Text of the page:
Forest Whitaker

Film Title:  Out of the Furnace

Editor’s note: Our review of Out of the Furnace originally ran during this year’s AFI Fest, but we’re re-posting it now as the film opens in theatrical release. Sometimes it seems like the future is rapidly approaching, with more and more information being digitally consumed and smartphones attached to the palm of almost everyone’s hand, but there are still places that are untouched by time, where family and community are paramount. It may seem like a simpler life, but Scott Cooper’s Out of the Furnace shows just how difficult life in an industrial community on the decline can be. Russell (Christian Bale) and Rodney Baze (Casey Affleck) are two brothers trying to carve out fulfilling lives for themselves in the wake of hard times and the deteriorating health of their father. Russell is a good man who seems content to work hard for his family and his girlfriend Lena (Zoe Saldana), but Rodney is more of a loose canon. As a solider recently called back for another tour overseas, the younger Baze brother is wrestling with some serious demons.

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Cate Blanchett NY Times clip (Screengrab)

The experiment seems healthy enough. Take 10 incredible performers from 2013, get random lines of dialogue from 10 other creatives, snag some shoot time with Janusz Kaminski and deliver something poetic for the end of the year. Unfortunately (or fortunately) the results of The New York Times Magazine “Making a Scene” project are an eyebrow-stretching blend of unintentional hilariousness and forced high art importance. Make no mistake, Kaminski knows how to shoot. We’ve known that since (at least) Schindler’s List, and a reminder is always welcomed, but it’s disheartening to see so much talent utilized in the pursuit of whatever is going on here. In one scene Cate Blanchett sits down to a delicious fish in a pristine setting, utters a line provided by mumblecore maven Andrew Bujalski, then throws herself back against the bench with Norma Desmond-esque gusto. In another, Bradley Cooper rage dances in a puddle. Thanks to Greta Gerwig and Adele Exarchopoulos there are two (two!) shorts where women act manically before saying something idiosyncratic and losing control. Bonus points go to Gerwig for saying her dialogue to a taxidermied bear.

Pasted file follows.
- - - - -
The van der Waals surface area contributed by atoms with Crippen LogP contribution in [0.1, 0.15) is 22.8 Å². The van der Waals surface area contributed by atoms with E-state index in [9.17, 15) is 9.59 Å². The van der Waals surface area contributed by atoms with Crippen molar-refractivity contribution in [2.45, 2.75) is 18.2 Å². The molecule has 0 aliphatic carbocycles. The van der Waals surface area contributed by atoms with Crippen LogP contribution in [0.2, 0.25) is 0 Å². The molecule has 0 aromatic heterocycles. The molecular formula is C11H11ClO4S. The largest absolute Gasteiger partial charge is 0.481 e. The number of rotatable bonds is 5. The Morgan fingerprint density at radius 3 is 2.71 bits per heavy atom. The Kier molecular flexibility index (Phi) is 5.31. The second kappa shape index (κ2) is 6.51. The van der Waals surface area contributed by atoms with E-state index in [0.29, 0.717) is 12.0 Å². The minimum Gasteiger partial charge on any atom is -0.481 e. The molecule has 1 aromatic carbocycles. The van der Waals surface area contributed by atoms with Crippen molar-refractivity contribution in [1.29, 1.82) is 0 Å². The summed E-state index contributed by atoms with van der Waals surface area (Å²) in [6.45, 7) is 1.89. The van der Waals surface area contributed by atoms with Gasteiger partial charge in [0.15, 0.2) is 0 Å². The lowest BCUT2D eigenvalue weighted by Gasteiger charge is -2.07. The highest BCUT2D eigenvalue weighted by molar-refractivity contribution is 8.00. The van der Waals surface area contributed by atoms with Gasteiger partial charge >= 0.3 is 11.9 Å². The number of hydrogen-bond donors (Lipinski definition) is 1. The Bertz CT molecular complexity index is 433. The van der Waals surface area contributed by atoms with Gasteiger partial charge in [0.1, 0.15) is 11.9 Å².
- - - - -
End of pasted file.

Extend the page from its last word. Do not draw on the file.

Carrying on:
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Repentance offers a golden opportunity to everyone who’s already seen Misery, but would like to see it again with Forest Whitaker instead of Kathy Bates. Sure, there may be a couple other slight alterations too. Anthony Mackie‘s writer protagonist deals in self-help books, not novels. Whitaker breaks the agreed-upon rules of “kidnapping your favorite author to magically fix all your problems” by throwing in a couple of extra kidnappings down the line (totally not cool). And there’s also a scary ghost mom that may or may not be a hallucination. But the idea’s the same: fan loves author, fan kidnaps author, fan tortures author in ways relating to author’s most popular book. Go ahead and check out the trailer below.

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trailer zulu